Guidelines for Hosting Successful Rock Camps
Rand and Cindy Cook of The Candyman Strings and Things know a thing or two about rock camps—through research, hard work, and trial and error. The result is a summer rock camp that took home a NAMM Top 100 Award. At the 2015 NAMM Show, the Cooks shared their knowledge and paid it forward at a NAMM U session, “How to Host a Summer Rock Camp From Start to Finish (and Beyond).”
Here are highlights from their session, touching upon their best practices, tips and hints. Watch the video for the complete session.
How to Get Started
• Create a task force of people in your community. Consider other rock camp directors, musicians and educators.
• Determine your camp hours and days. The Cooks host two-week camps. They have two ensemble studios, so they can host two camps in the morning and two in the afternoon.
• Schedule camp dates. Consider dates for June, July and/or August.
• Look into legalities. Check with your insurance company and lawyer to protect yourself, the business and the kids.
• Establish band classifications. Determine your age groups, such as 8–12 year olds or 13–17 year olds. Playing experience is also important—beginners (three months playing), intermediate (done a rock camp before) and advanced. The Cooks take band placement seriously, so each student can have the best experience.
• Create a camp schedule. This should include all the activities. “Think about setting the kids up for success and not overwhelming them,” Cindy said. “Give them that experience that’s going to culminate in the concert finale but also life lessons they can take with them after the camp.”
• Host an orientation. It’s key to get parents and kids in the same room. The Cooks made a whimsical orientation video, which doubles as an advertisement for their rock camp and store. They substituted orientation with a Group Sunday event, which includes icebreakers and games, so they get to know the students better before camp starts.
• Instructors are the backbone. The Cooks have an anti-bullying instructor and vocal and performance coaches. They also use team mentors. “We don’t use a canned curriculum but trust our instructors to teach the kids their way, and we give them creative control,” Cindy said.
• Rehearsal space and equipment. “There are a lot of manufacturers who offer ways to get equipment into the space and make it easy for you to provide equipment for the kids,” Rand said.
• Band assignments. Assign categories—drums, keys, guitar, vocals, bass, other. The Cooks use color-coded Post-It notes to move around on a wall, so they can see the overall schedule at a glance, including students on a waiting list.
• Songs. Ensure you have songs appropriate for each age group. Kids can also bring song choices in.
• Create Web pages. You need to create rock camp Web pages. Add them to your existing website, or create landing pages.
• Marketing collateral. Use free online resources and calendars.
• Getting sign-ups. You know how to market your own business. Keep it targeted.
Putting It Together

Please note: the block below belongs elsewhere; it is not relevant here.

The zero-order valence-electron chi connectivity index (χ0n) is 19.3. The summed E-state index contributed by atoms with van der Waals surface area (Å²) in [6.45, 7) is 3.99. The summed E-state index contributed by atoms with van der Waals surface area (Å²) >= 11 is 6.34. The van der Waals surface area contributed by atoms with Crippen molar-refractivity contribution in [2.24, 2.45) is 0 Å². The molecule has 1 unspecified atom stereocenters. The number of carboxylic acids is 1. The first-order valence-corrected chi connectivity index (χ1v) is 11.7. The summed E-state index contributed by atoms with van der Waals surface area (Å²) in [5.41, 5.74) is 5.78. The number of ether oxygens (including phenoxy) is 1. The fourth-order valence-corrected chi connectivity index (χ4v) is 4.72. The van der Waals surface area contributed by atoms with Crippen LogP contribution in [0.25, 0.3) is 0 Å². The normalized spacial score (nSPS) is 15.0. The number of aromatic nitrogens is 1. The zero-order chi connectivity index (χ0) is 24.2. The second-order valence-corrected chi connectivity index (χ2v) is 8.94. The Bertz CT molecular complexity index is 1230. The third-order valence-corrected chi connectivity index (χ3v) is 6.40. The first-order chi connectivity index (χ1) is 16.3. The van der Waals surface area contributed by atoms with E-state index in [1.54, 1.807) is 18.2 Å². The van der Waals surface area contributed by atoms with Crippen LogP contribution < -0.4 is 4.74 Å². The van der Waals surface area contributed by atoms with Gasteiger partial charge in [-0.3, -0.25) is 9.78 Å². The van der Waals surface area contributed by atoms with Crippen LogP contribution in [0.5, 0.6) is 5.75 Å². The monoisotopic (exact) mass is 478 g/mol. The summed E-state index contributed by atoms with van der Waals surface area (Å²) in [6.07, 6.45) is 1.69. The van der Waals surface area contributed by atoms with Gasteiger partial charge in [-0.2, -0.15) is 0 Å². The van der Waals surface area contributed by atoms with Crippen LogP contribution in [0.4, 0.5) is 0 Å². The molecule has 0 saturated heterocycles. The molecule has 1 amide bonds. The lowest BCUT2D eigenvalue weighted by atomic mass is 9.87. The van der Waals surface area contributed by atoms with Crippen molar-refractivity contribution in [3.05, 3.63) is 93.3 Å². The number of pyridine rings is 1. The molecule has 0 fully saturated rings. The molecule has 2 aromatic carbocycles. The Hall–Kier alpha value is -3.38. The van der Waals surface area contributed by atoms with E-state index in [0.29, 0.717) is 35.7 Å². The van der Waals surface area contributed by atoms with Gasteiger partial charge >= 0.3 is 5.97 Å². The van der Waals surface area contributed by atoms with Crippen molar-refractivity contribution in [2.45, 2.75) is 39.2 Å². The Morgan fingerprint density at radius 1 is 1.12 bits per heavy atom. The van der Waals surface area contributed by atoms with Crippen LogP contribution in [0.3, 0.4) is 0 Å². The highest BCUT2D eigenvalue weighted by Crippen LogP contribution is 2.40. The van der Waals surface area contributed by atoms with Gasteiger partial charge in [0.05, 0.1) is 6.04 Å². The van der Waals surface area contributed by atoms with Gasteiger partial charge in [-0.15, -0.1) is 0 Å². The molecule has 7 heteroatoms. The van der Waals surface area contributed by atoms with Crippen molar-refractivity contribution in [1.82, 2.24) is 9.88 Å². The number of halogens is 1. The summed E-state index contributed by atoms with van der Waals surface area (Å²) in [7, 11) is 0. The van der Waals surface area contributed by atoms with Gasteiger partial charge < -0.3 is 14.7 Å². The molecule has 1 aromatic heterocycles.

• Open registration. Parents start planning for summer long before it starts, so open your rock camp registration early.
• Schedule assessment auditions. They’re helpful for teachers, students, parents and staff.
• Order printables. T-shirts, folders, pins and giveaways are all part of the rock camp experience.
• Approach sponsors and partners. There are plenty of opportunities for community sponsors and support. Get out and ask.
• Fill slots. There will always be last-minute slots to fill, so be prepared.
• Prepare your studios. Kids provide their own instruments, and the Cooks provide everything else.
• Confirm campers. Email and call all enrollees. Make this a priority—it cuts down on no-shows or missed days.
• Orientation/Group Sunday. This event is the first step in hosting a rock camp.
The Rock Camp
Day 1: This includes teambuilding exercises, kids getting to know each other and the staff, tours of the facility, introductions to the other instruments, and a discussion on bullying (zero tolerance). Kids can pick their band names and songs in a democratic, fun process.
Week 1: “We think it’s really important that the bands practice having their own identity, including creating a name and logo,” Cindy said. Pick Monkey is a great way to create a logo, or the kids can draw a logo that Cindy digitizes on the computer.
Week 2: This week is about refining songs and dress rehearsals. Two different studios in town sponsor the camp, so all students record their songs in a day. They also create a concert poster that the kids sign and hand out T-shirts. Each band performs for the other bands to get peer advice, followed by more pizza, ice cream and fun outdoors. There’s a final Q&A with the campers.
• Load-in. Many parents want to help out and will volunteer.
• Setting the stage. Key ingredients are sponsor banners, a good sound guy and a videographer.
• Backstage experience. Give your students the full experience, and be waiting to congratulate them.
• Care for the audience. The Cooks invite a food truck to feed the audience.
• Open the concert with the teacher band. This takes the pressure off the kids.
• Kids emcee. Parents love that the kids are responsible, and so do the kids.
• Lineup. The older kids are the headliners.
• Certificate. Each camper receives a Rock Camp certificate to proudly display and in honor of their achievement.
• Band photo. This is an absolute must to capture memories and as a memento.
• Thank sponsors and partners in writing. Make it timely and a habit.
• Follow-up questionnaire. The Cooks use an automated online survey for feedback and planning.
• Cost analysis. Take the time to review and calculate how it adds to your bottom line.
• Staff celebration. Reward the staff and use this as an opportunity to debrief and get ideas and input to improve for next time.
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